No, acceptance of LGBT+ people isn’t going backwards

The Guardian, and pretty much every other newspaper, reports today that acceptance of LGBT+ people is in decline. As The Guardian put it in a social media headline:

Acceptance of gay sex in decline in UK for first time since AIDS crisis

That’s not what the social attitudes survey, which the headline refers to, says at all. It reports that in the last three years, the percentage of the 3,000 people polled who say there’s “nothing wrong at all” with same-sex relationships has been 66%, 68% and 64%.

As Matt Singh, pollster, election analyst and person who is Very Good With Numbers put it on Twitter:

Silly, sensationalist, clickbait. The measured proportion saying same-sex relations “not wrong at all” fell two points from the last BSA, well within the MoE (not acknowledged until para 7) and might simply be because 2016-17 saw a relatively big increase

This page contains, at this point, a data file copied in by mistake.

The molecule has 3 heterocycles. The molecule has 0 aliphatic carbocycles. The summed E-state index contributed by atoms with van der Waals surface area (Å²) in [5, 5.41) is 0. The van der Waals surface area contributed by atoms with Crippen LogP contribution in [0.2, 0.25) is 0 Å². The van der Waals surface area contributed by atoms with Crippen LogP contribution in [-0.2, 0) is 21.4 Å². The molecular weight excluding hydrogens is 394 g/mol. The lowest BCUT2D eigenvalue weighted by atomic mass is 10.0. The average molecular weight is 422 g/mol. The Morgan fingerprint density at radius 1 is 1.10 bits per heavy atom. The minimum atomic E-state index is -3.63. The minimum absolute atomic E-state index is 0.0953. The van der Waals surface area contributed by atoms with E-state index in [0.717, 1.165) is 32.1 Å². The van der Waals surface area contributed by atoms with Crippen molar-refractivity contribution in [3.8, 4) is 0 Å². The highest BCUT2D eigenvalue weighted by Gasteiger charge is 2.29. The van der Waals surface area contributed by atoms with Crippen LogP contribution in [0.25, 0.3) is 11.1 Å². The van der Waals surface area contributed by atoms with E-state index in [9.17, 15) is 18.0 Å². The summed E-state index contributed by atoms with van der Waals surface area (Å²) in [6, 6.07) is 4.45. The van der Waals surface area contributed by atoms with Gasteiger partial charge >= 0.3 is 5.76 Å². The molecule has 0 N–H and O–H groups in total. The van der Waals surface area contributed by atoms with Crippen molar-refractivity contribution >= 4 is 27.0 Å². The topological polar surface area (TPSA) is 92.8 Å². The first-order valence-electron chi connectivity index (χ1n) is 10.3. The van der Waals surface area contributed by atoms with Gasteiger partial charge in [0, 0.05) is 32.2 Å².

…As recently as 2012, this was a minority view. It is now the view of two-thirds of GB adults. Please don’t make LGB communities feel their acceptance is under threat because you find statistical caveats inconvenient.

In 1987, 64% of people said same-sex relationships were wrong. In 2017, that figure was down to 19%. Here’s the graph.

It’s not very clear, I know: the pink line is the percentage saying pre-marital sex isn’t wrong; the green one, same-sex relationships. The little downwards bit at the end is the difference in polls in just one year in a poll of 3,000 people.

You’ll see there was a much bigger dip in approval of pre-marital sex in 1996 and another a few years later; nevertheless, the trend continued upwards. Acceptance of same-sex relationships may well be slowing down, but it’s unlikely that it’s peaked and you can’t infer decline from a difference that’s well within your poll’s margin of error. And yet even The Guardian is going for the most click-baity interpretation of the numbers, something that’ll delight the bigots.

Acceptance isn’t going backwards. But journalism appears to be.